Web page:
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150 Global Corporations Release 'Bali Communique'

150 Global Corporations Release 'Bali Communique'

"A sufficiently ambitious, international and comprehensive legally-binding United Nations agreement to reduce greenhouse gas emissions will provide business with the certainty it needs to scale up global investment in low-carbon technologies."
-The Bali Communique

December 4, 2007 —

As 180 nations meet in Bali this week for a United Nations conference on global warming, pressure for binding regulation is coming from an unusual source: some of the worlds largest corporations. Leaders from the European Union —which already has an agreement in place to reduce carbon emissions by 20 percent by 2020— are calling for a 50 percent reduction by 2050, a goal so ambitious it dwarfs the Kyoto Protocol's target of five percent. It is this target that 150 corporate signatories to the so-called "Bali Communique" are backing. The group include companies like Nike, Johnson & Johnson, Coca-Cola, Nokia, Hewlett-Packard, and HSBC.

Where Kyoto was generally received by the international business community with quiet consternation, its successor seems to be backed by the uneasy consensus that something must be done. That some of the world's biggest polluters are asking for more regulation stands in sharp contrast with the typical Wall Street line about "markets regulating themselves." It would seem that the corporate world is ready to admit it has a problem and is reaching out to the U.N. for help.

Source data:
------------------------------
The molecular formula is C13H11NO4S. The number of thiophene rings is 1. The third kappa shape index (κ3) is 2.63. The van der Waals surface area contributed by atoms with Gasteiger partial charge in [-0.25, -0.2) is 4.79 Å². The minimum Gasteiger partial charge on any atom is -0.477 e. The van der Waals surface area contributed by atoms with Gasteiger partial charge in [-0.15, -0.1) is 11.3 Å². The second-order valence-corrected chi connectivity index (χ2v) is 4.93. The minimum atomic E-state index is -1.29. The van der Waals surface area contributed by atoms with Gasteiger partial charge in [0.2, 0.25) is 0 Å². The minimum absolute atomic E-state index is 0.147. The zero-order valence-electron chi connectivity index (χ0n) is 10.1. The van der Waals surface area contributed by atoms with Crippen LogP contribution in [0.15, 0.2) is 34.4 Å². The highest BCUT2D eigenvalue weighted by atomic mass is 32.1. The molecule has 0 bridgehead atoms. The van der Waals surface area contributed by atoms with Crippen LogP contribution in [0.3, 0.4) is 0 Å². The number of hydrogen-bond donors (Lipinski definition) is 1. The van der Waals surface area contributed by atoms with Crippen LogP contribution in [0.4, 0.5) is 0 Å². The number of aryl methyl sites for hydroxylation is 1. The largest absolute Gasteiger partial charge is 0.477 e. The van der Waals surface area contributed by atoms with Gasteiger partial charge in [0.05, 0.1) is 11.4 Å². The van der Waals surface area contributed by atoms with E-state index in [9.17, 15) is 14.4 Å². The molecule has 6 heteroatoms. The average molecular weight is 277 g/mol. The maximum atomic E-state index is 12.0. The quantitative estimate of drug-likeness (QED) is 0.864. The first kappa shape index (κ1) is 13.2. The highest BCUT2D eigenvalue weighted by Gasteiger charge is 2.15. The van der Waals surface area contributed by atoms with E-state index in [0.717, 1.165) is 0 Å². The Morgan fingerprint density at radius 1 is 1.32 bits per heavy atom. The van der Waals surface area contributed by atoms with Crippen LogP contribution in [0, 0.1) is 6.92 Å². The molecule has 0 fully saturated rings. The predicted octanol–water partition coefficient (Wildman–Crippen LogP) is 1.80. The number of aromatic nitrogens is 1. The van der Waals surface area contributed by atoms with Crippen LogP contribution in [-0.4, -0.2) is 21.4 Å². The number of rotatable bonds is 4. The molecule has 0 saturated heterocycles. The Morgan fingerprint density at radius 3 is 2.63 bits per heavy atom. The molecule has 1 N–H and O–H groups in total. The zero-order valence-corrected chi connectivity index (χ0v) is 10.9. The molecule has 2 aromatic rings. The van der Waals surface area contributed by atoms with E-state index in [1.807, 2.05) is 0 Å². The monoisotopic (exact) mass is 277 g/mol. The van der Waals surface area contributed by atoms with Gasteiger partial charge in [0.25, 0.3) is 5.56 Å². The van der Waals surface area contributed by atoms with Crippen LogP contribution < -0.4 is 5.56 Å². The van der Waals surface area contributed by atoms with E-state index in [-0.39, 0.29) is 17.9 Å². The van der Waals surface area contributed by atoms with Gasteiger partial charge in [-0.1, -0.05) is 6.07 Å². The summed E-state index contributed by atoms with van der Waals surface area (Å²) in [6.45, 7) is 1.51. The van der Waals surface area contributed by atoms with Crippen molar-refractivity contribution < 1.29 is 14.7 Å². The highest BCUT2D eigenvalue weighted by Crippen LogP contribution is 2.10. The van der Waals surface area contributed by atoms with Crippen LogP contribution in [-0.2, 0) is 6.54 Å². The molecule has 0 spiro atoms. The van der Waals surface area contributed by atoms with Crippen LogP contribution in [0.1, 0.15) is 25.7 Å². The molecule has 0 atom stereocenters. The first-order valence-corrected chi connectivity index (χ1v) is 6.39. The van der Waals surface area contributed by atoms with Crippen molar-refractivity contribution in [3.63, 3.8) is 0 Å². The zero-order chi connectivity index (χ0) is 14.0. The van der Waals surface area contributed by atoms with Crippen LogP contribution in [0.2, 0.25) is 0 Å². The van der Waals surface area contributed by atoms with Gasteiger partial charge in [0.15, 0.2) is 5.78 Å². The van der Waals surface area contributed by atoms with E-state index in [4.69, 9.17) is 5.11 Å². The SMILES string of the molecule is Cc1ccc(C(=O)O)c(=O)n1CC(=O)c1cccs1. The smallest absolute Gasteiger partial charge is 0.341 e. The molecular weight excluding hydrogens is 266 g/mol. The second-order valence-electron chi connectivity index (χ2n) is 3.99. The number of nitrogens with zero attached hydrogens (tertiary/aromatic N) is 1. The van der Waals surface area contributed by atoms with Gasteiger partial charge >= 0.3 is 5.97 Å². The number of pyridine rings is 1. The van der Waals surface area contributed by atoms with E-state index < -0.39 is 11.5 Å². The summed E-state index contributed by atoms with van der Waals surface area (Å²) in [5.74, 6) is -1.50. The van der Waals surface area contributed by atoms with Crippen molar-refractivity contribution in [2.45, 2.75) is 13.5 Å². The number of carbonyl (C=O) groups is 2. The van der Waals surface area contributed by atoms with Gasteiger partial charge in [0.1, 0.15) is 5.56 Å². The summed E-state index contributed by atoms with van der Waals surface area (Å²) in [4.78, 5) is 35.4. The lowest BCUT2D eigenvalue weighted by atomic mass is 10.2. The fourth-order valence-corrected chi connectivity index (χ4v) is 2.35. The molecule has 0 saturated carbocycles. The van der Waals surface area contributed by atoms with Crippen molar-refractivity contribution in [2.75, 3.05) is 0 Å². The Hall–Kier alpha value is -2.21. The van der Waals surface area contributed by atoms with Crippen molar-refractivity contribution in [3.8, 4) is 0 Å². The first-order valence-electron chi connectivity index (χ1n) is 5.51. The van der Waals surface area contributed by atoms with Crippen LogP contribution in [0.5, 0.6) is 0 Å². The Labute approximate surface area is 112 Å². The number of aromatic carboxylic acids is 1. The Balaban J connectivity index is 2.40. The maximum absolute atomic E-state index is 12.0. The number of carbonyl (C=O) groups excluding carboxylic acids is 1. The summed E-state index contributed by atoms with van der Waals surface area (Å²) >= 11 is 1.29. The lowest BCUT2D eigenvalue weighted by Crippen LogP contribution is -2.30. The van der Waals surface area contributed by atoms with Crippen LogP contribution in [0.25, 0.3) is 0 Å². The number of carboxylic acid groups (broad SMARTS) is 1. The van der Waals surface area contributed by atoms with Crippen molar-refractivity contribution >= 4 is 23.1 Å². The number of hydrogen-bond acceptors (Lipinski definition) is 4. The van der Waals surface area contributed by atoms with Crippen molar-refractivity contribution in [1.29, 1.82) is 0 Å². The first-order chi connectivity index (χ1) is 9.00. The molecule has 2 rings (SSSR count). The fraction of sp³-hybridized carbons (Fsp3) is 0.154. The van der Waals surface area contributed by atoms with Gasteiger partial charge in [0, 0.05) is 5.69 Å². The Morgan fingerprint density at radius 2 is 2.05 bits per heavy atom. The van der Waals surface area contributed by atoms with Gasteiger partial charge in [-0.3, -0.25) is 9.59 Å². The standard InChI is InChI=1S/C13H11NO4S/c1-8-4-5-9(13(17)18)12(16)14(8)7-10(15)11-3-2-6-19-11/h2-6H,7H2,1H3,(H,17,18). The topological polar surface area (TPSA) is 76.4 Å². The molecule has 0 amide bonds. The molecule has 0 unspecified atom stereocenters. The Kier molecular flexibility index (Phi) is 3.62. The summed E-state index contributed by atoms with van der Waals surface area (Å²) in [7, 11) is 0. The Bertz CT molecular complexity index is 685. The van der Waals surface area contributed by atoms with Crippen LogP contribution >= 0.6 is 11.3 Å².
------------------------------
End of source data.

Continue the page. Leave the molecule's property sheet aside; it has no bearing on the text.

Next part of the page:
Voluntary improvements and the market pressures that are provided by ethical shoppers who prefer "green" brands, certainly provide the impetus for gradual change. But most experts agree that nothing short of a binding worldwide agreement is capable of creating the dramatic decrease in carbon emissions necessary to reverse the global climate change trends we are currently witnessing. It's likely that these 150 corporations have also come to this conclusion and are lobbying the Bali meetings not just out of the goodness of their hearts, but out of a genuine fear about the impact sustained warming could have on global business.

For a list of signatories, click here.

For full text of the communique, click here.



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